I'm a believer in growth stocks. As an analyst for our Motley Fool Rule Breakers service, I think you should be a believer, too. But even I have to admit some growth stories are bogus -- hence this regular series. We'll be taking a closer look at many of the market's great growth stocks, to see which of them show real, numerically relevant signs of sustainability.

Next up in our series is Activision Blizzard (Nasdaq: ATVI), a maker of popular console games such as Guitar Hero and Call of Duty, as well as the owner of the worldwide phenomenon known as World of Warcraft. It's been a great business for years. So good, in fact, that David Gardner's original pick for Motley Fool Stock Advisor had more than tripled as of this writing.

Foolish facts


Activison Blizzard

CAPS stars (out of 5)


Total ratings


Percent bulls


Percent bears


Bullish pitches

1,203 out of 1,248

Highest rated peers

Dynamics Research, AUTONOMY, Qlik Technologies

Data current as of Sept. 2.

Fools are as fanatical about Activision Blizzard's stock as they are its games. "The other day I was at jury duty and as I was coming back for lunch, the two security guards barely noticed me as I came through the metal detector. They were engrossed in Warcraft. That male-bonding ritual that substitutes for stock talk and sports gossip for a certain portion of the 18-45 male demographic," wrote Foolish investor johnnykillz recently.

While not exactly reassuring for judges and jurors, this is the sort of singular loyalty that can make for outstanding stock returns. The question is whether Activision Blizzard can parlay this loyalty into a continuing growth story.

The elements of growth


Last 12 Months



Normalized net income growth


Not material

Not material

Revenue growth




Gross margin




Receivables growth




Shares outstanding

1,224.4 million

1,268.3 million

1,324.4 million

Source: Capital IQ, a division of Standard & Poor's.

Answering that question gets difficult, given the data in this table. Let's review:

  • Activision Blizzard is a cyclical business that earns cash from new releases. As such, studying revenue and net income isn't likely to tell us much. To be fair, revenue gains were partly due to comparing the new Activision Blizzard with its pre-merger self. (Activision and Vivendi Games merged in mid-2008.)
  • Yet there's good news in the table. Management has used Activision's generous cash flows wisely, buying back shares and instituting a dividend that pays 1.3% as of this writing.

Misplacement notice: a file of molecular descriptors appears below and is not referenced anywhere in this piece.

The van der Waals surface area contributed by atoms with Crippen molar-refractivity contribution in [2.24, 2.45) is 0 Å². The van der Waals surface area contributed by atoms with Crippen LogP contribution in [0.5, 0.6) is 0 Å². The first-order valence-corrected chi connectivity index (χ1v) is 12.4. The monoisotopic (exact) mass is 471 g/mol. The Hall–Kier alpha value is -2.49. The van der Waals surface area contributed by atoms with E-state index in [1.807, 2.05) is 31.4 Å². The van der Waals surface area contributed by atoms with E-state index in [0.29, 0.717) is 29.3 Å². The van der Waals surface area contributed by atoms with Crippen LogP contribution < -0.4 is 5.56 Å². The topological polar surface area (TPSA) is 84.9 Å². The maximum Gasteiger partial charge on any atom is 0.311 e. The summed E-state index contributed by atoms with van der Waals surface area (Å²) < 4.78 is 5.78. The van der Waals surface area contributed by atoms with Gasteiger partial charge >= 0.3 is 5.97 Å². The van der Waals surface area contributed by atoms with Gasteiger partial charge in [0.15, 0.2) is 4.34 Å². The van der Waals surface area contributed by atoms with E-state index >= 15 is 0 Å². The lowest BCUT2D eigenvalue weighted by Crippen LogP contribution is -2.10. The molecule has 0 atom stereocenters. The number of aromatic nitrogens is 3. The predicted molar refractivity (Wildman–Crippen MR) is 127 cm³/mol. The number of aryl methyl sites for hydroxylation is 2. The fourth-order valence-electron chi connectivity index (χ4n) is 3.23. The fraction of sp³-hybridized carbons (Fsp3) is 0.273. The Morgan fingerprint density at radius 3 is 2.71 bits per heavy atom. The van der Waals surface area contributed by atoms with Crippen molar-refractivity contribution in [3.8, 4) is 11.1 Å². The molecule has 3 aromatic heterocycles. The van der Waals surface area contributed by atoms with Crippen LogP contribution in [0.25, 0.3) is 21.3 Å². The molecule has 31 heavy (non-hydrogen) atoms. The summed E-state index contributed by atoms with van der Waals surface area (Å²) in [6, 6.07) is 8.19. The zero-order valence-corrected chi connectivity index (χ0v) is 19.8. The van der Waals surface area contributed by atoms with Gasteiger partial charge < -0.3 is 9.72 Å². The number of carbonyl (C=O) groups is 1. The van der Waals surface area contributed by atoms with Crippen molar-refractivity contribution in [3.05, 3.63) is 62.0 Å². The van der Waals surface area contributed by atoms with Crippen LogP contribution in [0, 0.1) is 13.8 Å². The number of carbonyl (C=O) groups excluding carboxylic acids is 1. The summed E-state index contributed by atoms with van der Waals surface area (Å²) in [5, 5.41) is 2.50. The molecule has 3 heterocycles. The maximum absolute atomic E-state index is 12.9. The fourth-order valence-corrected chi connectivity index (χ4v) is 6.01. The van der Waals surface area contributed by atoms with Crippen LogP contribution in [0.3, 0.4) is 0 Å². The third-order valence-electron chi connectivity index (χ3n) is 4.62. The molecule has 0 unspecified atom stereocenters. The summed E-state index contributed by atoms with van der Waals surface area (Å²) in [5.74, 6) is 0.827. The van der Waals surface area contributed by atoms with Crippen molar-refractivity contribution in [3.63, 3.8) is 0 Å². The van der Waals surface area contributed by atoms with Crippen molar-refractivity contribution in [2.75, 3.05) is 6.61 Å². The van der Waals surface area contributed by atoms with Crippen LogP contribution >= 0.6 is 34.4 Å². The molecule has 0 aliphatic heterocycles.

Competitor checkup


Normalized Net Income Growth (3 yrs.)

Activision Blizzard

Not applicable

Electronic Arts (Nasdaq: ERTS)

Not applicable

Giant Interactive (NYSE: GA)


Microsoft (Nasdaq: MSFT)


Nintendo (Other OTC: NTDOY.PK)


Take-Two Interactive (Nasdaq: TTWO)

Not applicable

Source: Capital IQ.

If anything, this table says that video games are a more mature business than any of us would like to think. But should we really be surprised? I'm in my 40s now, and I grew up playing video games.

Grade = unsustainable
Maturity works against Activision Blizzard in this test, but I'm not sure it matters. At 13.9 times next year's expected normalized earnings, the stock is reasonably priced, while the dividend adds a layer of protection against sustained losses. This may no longer be a growth story, but it's still a good story.

Now it's your turn to weigh in. Do you like Activision Blizzard at these levels? Would you make it one of our 11 O'Clock Stocks? Let the debate begin in the comments box below. When you're done, click here to get today's 11 o'clock portfolio pick.

True to its name, The Motley Fool is made up of a motley assortment of writers and analysts, each with a unique perspective; sometimes we agree, sometimes we disagree, but we all believe in the power of learning from each other through our Foolish community.

Microsoft is a Motley Fool Inside Value pick. Take-Two Interactive is a Rule Breakers recommendation. Activision Blizzard, Electronic Arts, and Nintendo are Stock Advisor selections. Motley Fool Options has recommended subscribers open a diagonal call position in Microsoft and a synthetic long in Activision Blizzard. Finally, the Fool owns shares of Activision. Try any of our Foolish newsletter services free for 30 days.

Fool contributor Tim Beyers is a member of the Motley Fool Rule Breakers stock-picking team. He didn't own shares in any of the companies mentioned in this article at the time of publication. Check out Tim's portfolio holdings and Foolish writings, or connect with him on Twitter as @milehighfool. You can also get his insights delivered directly to your RSS reader. The Motley Fool owns shares of Activision Blizzard and is also on Twitter as @TheMotleyFool. Its disclosure policy thinks Monty Python is sustainably funny.